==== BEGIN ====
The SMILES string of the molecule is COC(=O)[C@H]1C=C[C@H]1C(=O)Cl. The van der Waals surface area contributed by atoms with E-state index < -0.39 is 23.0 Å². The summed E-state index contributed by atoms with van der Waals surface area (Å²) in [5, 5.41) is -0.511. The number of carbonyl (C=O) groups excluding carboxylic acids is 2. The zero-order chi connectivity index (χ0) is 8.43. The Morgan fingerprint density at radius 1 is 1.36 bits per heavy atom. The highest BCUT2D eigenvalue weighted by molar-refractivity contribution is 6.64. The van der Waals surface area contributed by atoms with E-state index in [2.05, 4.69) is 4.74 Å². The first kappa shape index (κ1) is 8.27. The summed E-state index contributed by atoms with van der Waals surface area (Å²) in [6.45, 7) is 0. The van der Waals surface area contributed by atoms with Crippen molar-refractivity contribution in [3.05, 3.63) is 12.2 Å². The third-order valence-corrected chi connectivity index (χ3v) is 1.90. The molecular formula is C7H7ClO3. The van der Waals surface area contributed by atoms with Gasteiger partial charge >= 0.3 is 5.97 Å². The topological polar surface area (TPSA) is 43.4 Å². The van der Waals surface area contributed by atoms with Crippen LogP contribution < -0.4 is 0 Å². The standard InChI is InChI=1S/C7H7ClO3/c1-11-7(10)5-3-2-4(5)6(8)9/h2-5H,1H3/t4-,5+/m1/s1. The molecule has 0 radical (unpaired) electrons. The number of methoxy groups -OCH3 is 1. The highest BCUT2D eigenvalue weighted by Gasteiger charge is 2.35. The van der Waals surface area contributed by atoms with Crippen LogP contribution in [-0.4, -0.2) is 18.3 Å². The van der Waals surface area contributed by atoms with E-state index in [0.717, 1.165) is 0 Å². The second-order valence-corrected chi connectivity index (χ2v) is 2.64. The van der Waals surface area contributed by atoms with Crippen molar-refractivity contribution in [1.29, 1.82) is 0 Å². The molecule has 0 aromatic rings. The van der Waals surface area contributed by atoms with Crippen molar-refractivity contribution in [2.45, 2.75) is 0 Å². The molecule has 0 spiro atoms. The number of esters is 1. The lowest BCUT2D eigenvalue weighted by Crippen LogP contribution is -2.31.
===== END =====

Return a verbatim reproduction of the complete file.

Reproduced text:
The SMILES string of the molecule is COC(=O)[C@H]1C=C[C@H]1C(=O)Cl. The van der Waals surface area contributed by atoms with E-state index < -0.39 is 23.0 Å². The summed E-state index contributed by atoms with van der Waals surface area (Å²) in [5, 5.41) is -0.511. The number of carbonyl (C=O) groups excluding carboxylic acids is 2. The zero-order chi connectivity index (χ0) is 8.43. The Morgan fingerprint density at radius 1 is 1.36 bits per heavy atom. The highest BCUT2D eigenvalue weighted by molar-refractivity contribution is 6.64. The van der Waals surface area contributed by atoms with E-state index in [2.05, 4.69) is 4.74 Å². The first kappa shape index (κ1) is 8.27. The summed E-state index contributed by atoms with van der Waals surface area (Å²) in [6.45, 7) is 0. The van der Waals surface area contributed by atoms with Crippen molar-refractivity contribution in [3.05, 3.63) is 12.2 Å². The third-order valence-corrected chi connectivity index (χ3v) is 1.90. The molecular formula is C7H7ClO3. The van der Waals surface area contributed by atoms with Gasteiger partial charge >= 0.3 is 5.97 Å². The topological polar surface area (TPSA) is 43.4 Å². The van der Waals surface area contributed by atoms with Crippen LogP contribution < -0.4 is 0 Å². The standard InChI is InChI=1S/C7H7ClO3/c1-11-7(10)5-3-2-4(5)6(8)9/h2-5H,1H3/t4-,5+/m1/s1. The molecule has 0 radical (unpaired) electrons. The number of methoxy groups -OCH3 is 1. The highest BCUT2D eigenvalue weighted by Gasteiger charge is 2.35. The van der Waals surface area contributed by atoms with Crippen LogP contribution in [-0.4, -0.2) is 18.3 Å². The van der Waals surface area contributed by atoms with E-state index in [0.717, 1.165) is 0 Å². The second-order valence-corrected chi connectivity index (χ2v) is 2.64. The van der Waals surface area contributed by atoms with Crippen molar-refractivity contribution in [1.29, 1.82) is 0 Å². The molecule has 0 aromatic rings. The van der Waals surface area contributed by atoms with Crippen molar-refractivity contribution in [2.45, 2.75) is 0 Å². The molecule has 0 spiro atoms. The number of esters is 1. The lowest BCUT2D eigenvalue weighted by Crippen LogP contribution is -2.31.